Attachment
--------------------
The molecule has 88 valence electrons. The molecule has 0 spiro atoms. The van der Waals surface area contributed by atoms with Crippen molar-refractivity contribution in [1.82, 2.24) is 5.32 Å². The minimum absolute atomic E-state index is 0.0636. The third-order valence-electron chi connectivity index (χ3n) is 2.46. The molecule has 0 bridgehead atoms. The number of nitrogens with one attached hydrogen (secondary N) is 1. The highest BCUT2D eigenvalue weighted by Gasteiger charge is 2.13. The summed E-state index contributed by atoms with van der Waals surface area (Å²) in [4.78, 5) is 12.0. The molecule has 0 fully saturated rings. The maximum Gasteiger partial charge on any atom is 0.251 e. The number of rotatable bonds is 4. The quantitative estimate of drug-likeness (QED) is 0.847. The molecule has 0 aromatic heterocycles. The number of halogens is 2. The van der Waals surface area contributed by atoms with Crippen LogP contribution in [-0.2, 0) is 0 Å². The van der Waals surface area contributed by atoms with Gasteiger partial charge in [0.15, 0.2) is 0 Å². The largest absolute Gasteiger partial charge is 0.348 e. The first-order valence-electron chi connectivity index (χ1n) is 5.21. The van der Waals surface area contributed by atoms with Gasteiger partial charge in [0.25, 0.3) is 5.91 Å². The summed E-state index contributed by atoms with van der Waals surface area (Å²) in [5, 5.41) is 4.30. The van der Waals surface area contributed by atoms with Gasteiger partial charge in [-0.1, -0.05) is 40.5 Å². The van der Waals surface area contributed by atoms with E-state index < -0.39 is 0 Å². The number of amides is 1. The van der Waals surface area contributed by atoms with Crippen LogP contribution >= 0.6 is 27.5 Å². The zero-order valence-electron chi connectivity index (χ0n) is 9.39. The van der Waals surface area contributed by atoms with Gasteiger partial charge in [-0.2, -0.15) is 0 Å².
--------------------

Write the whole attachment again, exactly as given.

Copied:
The molecule has 88 valence electrons. The molecule has 0 spiro atoms. The van der Waals surface area contributed by atoms with Crippen molar-refractivity contribution in [1.82, 2.24) is 5.32 Å². The minimum absolute atomic E-state index is 0.0636. The third-order valence-electron chi connectivity index (χ3n) is 2.46. The molecule has 0 bridgehead atoms. The number of nitrogens with one attached hydrogen (secondary N) is 1. The highest BCUT2D eigenvalue weighted by Gasteiger charge is 2.13. The summed E-state index contributed by atoms with van der Waals surface area (Å²) in [4.78, 5) is 12.0. The molecule has 0 fully saturated rings. The maximum Gasteiger partial charge on any atom is 0.251 e. The number of rotatable bonds is 4. The quantitative estimate of drug-likeness (QED) is 0.847. The molecule has 0 aromatic heterocycles. The number of halogens is 2. The van der Waals surface area contributed by atoms with Crippen LogP contribution in [-0.2, 0) is 0 Å². The van der Waals surface area contributed by atoms with Gasteiger partial charge in [0.15, 0.2) is 0 Å². The largest absolute Gasteiger partial charge is 0.348 e. The first-order valence-electron chi connectivity index (χ1n) is 5.21. The van der Waals surface area contributed by atoms with Gasteiger partial charge in [0.25, 0.3) is 5.91 Å². The summed E-state index contributed by atoms with van der Waals surface area (Å²) in [5, 5.41) is 4.30. The van der Waals surface area contributed by atoms with Gasteiger partial charge in [-0.1, -0.05) is 40.5 Å². The van der Waals surface area contributed by atoms with E-state index < -0.39 is 0 Å². The number of amides is 1. The van der Waals surface area contributed by atoms with Crippen LogP contribution >= 0.6 is 27.5 Å². The zero-order valence-electron chi connectivity index (χ0n) is 9.39. The van der Waals surface area contributed by atoms with Gasteiger partial charge in [-0.2, -0.15) is 0 Å².